DVRs Gain Almost Universal Awareness, Study Finds

Digital video recorders may be in only 2 or 3 percent of American homes, but the awareness of advanced television has never been greater, according to a new study.

More than 95 percent of consumers polled in a recent survey say they've heard of digital video recorders and high definition television, which research company Horowitz Associates Inc. calls almost universal. Horowitz Associates, a Larchmont, N.Y. market research firm, released on Tuesday the results of some of its annual State of Cable & Broadband study.

While consumers say they've heard of DVRs and HDTV, the survey finds that they might not know whether they can get either service from their cable provider. Thirty-eight percent of cable customers know whether they can get DVR service, compared to 78 percent of customers from direct-broadcast satellite providers. Satellite companies have spent a lot of money over the past few years marketing DVRs, from DirecTV's partnership with TiVo and Dish Network's development of its own device. Cable companies are only now bringing their own DVRs into full-scale distribution to their customers.



Horowitz Associates said that DVRs do, however, top the list for customers who are about to get digital cable or satellite service. Nearly 40 percent said they would pay extra for DVRs, HDTV, subscription video on demand (SVOD), or home networking. DVRs were most often mentioned by customers in the study, Horowitz Associates said.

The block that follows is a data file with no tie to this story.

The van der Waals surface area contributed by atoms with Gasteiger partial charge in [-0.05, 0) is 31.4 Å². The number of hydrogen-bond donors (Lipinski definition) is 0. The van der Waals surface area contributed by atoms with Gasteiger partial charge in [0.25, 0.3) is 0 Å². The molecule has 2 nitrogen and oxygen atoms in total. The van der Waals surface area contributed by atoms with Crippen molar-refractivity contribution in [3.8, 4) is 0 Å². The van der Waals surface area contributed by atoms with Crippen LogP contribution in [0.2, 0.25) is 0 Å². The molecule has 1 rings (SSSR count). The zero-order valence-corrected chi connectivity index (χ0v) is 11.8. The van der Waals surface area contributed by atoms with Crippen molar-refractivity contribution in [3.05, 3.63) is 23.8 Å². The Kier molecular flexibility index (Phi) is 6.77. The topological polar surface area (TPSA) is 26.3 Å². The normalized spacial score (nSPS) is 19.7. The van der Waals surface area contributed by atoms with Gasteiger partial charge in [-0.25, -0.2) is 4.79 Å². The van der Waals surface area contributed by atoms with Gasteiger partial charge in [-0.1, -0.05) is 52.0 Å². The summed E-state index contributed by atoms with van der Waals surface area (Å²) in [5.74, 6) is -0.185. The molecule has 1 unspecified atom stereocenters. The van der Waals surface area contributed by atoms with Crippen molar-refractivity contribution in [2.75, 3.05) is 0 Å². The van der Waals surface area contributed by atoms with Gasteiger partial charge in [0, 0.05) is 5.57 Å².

Yet when matched with other technological leaps in television, cable providers rank DVRs behind other advances in value in attracting and keeping customers. While DVRs were mentioned by 54 percent of the cable industry executives, three other advances ranked higher: built-in high-definition service (68 percent); interactive program guides (58 percent), and video on demand (55 percent).

Other findings of the study:

-- Forty-one percent of the homes surveyed had digital TV, 27 percent with digital cable and 15 percent with satellite service. Sixty-five percent of the satellite customers said they'd stick with the dish, and only 4 percent would leave for digital cable.

-- Forty-five percent of cable subscribers rate their service favorably, compared to 13 percent who don't; the remainder fall somewhere in between. Sixty-five percent of satellite customers say they're happy with the service, compared to 8 percent who are unhappy; the remainder fall somewhere in between.

-- Reception and picture quality are the most important attributes for customers of each service.

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